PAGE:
Cycle safety plea

As a motorist and walker I read carefully the changes to The Highway Code regarding pedestrians and cyclists.

Some cyclists persist in making life difficult for pedestrians and motorists and think they can disregard rules of the road.

Recently when I had negotiated safely to the bottom of Mason’s Lane and was preparing to turn right over the bridge I looked left and there was a cyclist coming down the hill, who ignored the fact that I had the right of way nearly hit my car and disappeared .

I have observed some mounting pavements to avoid lights etc, it is very dangerous.

So many have no lights on their bikes making it impossible to see them clearly when visibility is poor and most refuse to have anything on them to warn you if they are approaching you fast from behind on single track roads.

We should all have the right to use our roads safely, whether on horseback, as a pedestrian or in a motorised vehicle, so consideration from all concerned would make life easier for everybody.

It would make cyclists safer if they could wear some sort of high viz clothing if only some sort of light strap worn over the shoulder as when wearing all black and with no lights it is hazardous for them and other vehicles approaching them.

There are of course many cyclists who use the roads carefully and with due consideration of other road users but quite a few who do not observe the Highway Code, which is there to protect us all.

Our roads are getting more and more congested and with increasing motor vehicles disregarding speed limits and cut backs on police numbers they do not have capacity to patrol them as they once did..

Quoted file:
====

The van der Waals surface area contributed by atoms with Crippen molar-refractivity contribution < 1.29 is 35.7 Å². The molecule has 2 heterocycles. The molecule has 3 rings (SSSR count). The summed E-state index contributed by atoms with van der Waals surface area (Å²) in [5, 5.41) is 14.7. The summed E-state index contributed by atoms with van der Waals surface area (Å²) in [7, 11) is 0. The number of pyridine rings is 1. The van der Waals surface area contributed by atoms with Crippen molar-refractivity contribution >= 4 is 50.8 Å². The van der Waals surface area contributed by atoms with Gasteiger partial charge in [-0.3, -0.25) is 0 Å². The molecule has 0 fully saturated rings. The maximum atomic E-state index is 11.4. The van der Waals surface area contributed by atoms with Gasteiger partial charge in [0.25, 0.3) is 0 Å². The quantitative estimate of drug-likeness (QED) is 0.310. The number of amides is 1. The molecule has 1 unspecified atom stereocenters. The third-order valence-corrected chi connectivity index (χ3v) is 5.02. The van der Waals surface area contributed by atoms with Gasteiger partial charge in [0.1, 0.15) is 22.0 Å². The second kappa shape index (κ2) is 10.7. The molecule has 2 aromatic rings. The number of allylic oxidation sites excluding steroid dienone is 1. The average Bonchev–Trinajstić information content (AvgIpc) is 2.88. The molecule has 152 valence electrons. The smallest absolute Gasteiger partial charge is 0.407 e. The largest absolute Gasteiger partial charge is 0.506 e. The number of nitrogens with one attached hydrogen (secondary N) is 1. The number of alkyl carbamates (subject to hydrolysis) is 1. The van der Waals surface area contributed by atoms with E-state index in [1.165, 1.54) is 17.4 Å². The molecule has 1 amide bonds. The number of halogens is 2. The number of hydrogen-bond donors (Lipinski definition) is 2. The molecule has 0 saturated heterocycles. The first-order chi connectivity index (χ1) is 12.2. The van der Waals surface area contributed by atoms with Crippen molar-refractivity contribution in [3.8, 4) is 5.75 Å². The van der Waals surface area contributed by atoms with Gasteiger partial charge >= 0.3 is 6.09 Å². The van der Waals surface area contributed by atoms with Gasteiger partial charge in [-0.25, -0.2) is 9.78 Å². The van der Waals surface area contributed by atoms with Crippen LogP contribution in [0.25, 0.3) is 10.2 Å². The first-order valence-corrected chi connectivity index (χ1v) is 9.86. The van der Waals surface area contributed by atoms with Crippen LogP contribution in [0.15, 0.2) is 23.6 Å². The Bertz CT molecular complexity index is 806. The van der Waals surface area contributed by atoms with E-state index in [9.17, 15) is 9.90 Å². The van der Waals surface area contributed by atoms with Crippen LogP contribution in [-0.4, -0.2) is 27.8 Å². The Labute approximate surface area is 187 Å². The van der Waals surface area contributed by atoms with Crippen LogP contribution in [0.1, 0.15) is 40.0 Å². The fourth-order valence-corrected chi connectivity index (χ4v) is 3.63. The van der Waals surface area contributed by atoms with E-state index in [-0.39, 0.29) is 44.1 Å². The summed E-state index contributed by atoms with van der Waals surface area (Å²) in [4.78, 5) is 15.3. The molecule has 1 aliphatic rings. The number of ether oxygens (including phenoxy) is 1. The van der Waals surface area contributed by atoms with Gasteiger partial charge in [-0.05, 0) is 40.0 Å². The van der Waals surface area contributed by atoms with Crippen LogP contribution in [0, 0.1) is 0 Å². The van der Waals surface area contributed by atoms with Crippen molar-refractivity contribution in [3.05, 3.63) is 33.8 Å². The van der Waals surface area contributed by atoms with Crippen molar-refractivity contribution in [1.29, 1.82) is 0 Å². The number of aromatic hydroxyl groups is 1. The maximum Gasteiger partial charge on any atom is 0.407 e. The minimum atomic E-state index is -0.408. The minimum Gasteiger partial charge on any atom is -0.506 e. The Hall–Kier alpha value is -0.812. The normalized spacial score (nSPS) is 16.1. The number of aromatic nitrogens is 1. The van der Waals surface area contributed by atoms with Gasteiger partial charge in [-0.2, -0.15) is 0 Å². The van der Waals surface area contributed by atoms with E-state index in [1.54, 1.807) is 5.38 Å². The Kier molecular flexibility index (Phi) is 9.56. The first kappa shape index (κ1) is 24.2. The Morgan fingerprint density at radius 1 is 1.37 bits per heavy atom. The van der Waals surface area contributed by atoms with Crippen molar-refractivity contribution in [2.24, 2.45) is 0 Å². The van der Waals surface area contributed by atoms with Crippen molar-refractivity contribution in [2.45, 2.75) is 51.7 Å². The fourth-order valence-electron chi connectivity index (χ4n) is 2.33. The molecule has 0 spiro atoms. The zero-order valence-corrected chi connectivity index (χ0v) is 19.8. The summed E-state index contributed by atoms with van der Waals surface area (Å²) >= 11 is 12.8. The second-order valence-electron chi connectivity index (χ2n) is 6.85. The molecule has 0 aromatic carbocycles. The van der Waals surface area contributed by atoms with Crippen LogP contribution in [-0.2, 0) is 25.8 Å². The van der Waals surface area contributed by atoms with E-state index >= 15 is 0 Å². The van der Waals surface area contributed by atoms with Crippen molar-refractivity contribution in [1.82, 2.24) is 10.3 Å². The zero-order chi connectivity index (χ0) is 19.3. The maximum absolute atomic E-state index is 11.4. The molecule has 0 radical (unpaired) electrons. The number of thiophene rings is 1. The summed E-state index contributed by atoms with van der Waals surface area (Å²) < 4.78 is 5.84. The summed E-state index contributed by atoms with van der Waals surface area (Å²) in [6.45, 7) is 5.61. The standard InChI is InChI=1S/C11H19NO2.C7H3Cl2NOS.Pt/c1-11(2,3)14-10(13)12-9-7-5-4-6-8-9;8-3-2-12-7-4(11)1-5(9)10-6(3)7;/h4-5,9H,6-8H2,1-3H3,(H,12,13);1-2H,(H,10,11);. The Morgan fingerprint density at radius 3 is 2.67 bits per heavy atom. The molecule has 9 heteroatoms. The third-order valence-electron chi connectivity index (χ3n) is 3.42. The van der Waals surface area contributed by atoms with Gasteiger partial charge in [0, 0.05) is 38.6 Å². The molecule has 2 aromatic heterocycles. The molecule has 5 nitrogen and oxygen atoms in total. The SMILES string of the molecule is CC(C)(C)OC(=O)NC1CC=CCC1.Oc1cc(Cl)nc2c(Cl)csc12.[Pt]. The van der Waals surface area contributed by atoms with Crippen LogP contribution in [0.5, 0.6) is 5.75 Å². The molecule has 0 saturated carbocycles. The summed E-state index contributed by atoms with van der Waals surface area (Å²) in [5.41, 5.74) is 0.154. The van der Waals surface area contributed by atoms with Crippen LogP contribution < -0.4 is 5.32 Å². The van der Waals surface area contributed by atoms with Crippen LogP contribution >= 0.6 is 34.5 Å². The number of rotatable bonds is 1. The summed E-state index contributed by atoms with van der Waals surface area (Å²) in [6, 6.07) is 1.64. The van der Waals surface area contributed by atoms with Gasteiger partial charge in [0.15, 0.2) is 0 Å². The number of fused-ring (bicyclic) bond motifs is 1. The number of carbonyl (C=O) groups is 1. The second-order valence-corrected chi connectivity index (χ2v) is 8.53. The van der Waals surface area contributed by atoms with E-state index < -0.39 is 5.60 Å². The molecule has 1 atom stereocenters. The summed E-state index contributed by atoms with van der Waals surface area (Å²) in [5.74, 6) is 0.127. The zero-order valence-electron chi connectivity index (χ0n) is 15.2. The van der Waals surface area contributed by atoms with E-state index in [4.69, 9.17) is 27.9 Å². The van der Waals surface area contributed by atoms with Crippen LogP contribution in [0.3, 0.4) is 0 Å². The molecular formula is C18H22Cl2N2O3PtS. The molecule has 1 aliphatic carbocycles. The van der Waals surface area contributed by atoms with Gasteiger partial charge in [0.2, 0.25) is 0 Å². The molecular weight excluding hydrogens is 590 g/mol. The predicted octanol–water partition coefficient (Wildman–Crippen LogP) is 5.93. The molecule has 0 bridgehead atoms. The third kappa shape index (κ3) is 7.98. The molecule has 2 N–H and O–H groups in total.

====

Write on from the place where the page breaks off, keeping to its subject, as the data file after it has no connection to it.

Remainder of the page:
Christine Morgan

Winsley

BCUSG bingo night

Through your letters/what’s on columns, I would like to inform your readers that on Friday 6th May, at the Wesley Road Club Trowbridge, that the Trowbridge branch of the Bath Cancer Unit Support Group are holding their annual cash prize Charity Bingo evening ( the last one was actually in 2019) in aid of the cancer unit at the Bath Royal United Hospital.

Doors open at 7.00pm, with eyes down at 8.00pm.

Entry is £1 and a book of ten games is also £1, with six books for £5. The bar will be open and there will be a prize raffle.

Jeff Law

BCUSG committee member

Real world issue

Just seen a BBC report about waiting ambulances at Salisbury hospital.

But the administrator said some of them should have spoken to their GPs.

Do NHS administrators not live in the real world? We have not been able to get a GP appointment for two years.

Even pre-pandemic the telephone would not have been answered between lunchtime on Maundy Thursday and Easter Tuesday.

Bryan Simmons,

Address supplied

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